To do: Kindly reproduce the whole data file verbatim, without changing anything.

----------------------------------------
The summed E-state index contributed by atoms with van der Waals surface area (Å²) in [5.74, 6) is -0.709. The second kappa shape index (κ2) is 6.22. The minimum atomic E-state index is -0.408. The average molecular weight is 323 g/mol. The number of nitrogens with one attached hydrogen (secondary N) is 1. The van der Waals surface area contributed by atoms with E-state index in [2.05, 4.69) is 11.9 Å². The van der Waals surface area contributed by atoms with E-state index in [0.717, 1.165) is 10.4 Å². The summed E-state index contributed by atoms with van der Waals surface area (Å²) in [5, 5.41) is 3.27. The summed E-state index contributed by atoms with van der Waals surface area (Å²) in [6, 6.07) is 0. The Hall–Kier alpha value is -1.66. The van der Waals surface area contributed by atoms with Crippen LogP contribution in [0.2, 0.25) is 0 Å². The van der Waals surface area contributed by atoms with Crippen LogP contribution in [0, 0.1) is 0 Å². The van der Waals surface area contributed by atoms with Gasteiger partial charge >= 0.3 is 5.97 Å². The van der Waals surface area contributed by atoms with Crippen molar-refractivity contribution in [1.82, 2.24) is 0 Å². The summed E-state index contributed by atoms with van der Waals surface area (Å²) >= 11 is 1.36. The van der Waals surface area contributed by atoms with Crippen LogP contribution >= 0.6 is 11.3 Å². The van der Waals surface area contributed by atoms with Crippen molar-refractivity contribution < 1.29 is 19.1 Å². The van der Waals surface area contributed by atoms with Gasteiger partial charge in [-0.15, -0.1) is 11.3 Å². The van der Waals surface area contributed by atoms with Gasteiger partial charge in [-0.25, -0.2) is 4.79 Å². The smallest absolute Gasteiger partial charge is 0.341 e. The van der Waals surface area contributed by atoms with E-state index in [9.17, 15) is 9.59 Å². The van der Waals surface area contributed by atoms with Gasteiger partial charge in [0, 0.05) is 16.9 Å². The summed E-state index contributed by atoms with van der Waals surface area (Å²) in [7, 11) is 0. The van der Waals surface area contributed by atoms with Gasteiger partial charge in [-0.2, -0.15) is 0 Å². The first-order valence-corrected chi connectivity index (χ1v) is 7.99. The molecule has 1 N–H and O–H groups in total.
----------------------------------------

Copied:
The summed E-state index contributed by atoms with van der Waals surface area (Å²) in [5.74, 6) is -0.709. The second kappa shape index (κ2) is 6.22. The minimum atomic E-state index is -0.408. The average molecular weight is 323 g/mol. The number of nitrogens with one attached hydrogen (secondary N) is 1. The van der Waals surface area contributed by atoms with E-state index in [2.05, 4.69) is 11.9 Å². The van der Waals surface area contributed by atoms with E-state index in [0.717, 1.165) is 10.4 Å². The summed E-state index contributed by atoms with van der Waals surface area (Å²) in [5, 5.41) is 3.27. The summed E-state index contributed by atoms with van der Waals surface area (Å²) in [6, 6.07) is 0. The Hall–Kier alpha value is -1.66. The van der Waals surface area contributed by atoms with Crippen LogP contribution in [0.2, 0.25) is 0 Å². The van der Waals surface area contributed by atoms with Crippen LogP contribution in [0, 0.1) is 0 Å². The van der Waals surface area contributed by atoms with Gasteiger partial charge >= 0.3 is 5.97 Å². The van der Waals surface area contributed by atoms with Crippen molar-refractivity contribution in [1.82, 2.24) is 0 Å². The summed E-state index contributed by atoms with van der Waals surface area (Å²) >= 11 is 1.36. The van der Waals surface area contributed by atoms with Crippen LogP contribution >= 0.6 is 11.3 Å². The van der Waals surface area contributed by atoms with Crippen molar-refractivity contribution < 1.29 is 19.1 Å². The van der Waals surface area contributed by atoms with Gasteiger partial charge in [-0.15, -0.1) is 11.3 Å². The van der Waals surface area contributed by atoms with Gasteiger partial charge in [-0.25, -0.2) is 4.79 Å². The smallest absolute Gasteiger partial charge is 0.341 e. The van der Waals surface area contributed by atoms with E-state index in [9.17, 15) is 9.59 Å². The van der Waals surface area contributed by atoms with Gasteiger partial charge in [0, 0.05) is 16.9 Å². The summed E-state index contributed by atoms with van der Waals surface area (Å²) in [7, 11) is 0. The van der Waals surface area contributed by atoms with Gasteiger partial charge in [-0.2, -0.15) is 0 Å². The first-order valence-corrected chi connectivity index (χ1v) is 7.99. The molecule has 1 N–H and O–H groups in total.